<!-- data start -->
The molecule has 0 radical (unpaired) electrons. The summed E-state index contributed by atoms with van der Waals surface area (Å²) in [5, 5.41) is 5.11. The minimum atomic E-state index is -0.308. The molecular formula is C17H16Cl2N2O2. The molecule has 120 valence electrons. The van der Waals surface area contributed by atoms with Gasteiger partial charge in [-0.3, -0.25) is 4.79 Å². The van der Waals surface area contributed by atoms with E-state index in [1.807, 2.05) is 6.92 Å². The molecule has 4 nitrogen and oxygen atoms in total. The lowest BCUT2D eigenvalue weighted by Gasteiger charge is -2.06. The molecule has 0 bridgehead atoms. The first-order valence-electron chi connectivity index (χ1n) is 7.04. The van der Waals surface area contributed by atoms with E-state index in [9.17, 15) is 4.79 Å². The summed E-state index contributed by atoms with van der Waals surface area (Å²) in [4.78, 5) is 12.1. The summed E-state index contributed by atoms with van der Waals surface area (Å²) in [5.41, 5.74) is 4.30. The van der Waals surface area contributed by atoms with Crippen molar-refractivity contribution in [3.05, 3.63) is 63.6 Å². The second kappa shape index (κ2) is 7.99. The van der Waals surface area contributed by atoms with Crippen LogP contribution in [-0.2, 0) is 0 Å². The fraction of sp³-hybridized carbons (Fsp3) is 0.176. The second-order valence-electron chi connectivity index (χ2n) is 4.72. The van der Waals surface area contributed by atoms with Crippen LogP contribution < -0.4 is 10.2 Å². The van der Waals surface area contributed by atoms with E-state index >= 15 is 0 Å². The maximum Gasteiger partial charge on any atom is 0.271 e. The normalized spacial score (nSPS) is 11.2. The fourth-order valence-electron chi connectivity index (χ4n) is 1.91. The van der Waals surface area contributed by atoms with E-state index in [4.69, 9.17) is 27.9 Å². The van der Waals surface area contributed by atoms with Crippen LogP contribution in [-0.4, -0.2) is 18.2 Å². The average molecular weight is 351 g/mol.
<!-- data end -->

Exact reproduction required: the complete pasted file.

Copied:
The molecule has 0 radical (unpaired) electrons. The summed E-state index contributed by atoms with van der Waals surface area (Å²) in [5, 5.41) is 5.11. The minimum atomic E-state index is -0.308. The molecular formula is C17H16Cl2N2O2. The molecule has 120 valence electrons. The van der Waals surface area contributed by atoms with Gasteiger partial charge in [-0.3, -0.25) is 4.79 Å². The van der Waals surface area contributed by atoms with E-state index in [1.807, 2.05) is 6.92 Å². The molecule has 4 nitrogen and oxygen atoms in total. The lowest BCUT2D eigenvalue weighted by Gasteiger charge is -2.06. The molecule has 0 bridgehead atoms. The first-order valence-electron chi connectivity index (χ1n) is 7.04. The van der Waals surface area contributed by atoms with E-state index in [9.17, 15) is 4.79 Å². The summed E-state index contributed by atoms with van der Waals surface area (Å²) in [4.78, 5) is 12.1. The summed E-state index contributed by atoms with van der Waals surface area (Å²) in [5.41, 5.74) is 4.30. The van der Waals surface area contributed by atoms with Crippen molar-refractivity contribution in [3.05, 3.63) is 63.6 Å². The second kappa shape index (κ2) is 7.99. The van der Waals surface area contributed by atoms with Crippen LogP contribution in [-0.2, 0) is 0 Å². The fraction of sp³-hybridized carbons (Fsp3) is 0.176. The second-order valence-electron chi connectivity index (χ2n) is 4.72. The van der Waals surface area contributed by atoms with Crippen LogP contribution < -0.4 is 10.2 Å². The van der Waals surface area contributed by atoms with E-state index >= 15 is 0 Å². The maximum Gasteiger partial charge on any atom is 0.271 e. The normalized spacial score (nSPS) is 11.2. The fourth-order valence-electron chi connectivity index (χ4n) is 1.91. The van der Waals surface area contributed by atoms with E-state index in [4.69, 9.17) is 27.9 Å². The van der Waals surface area contributed by atoms with Crippen LogP contribution in [-0.4, -0.2) is 18.2 Å². The average molecular weight is 351 g/mol.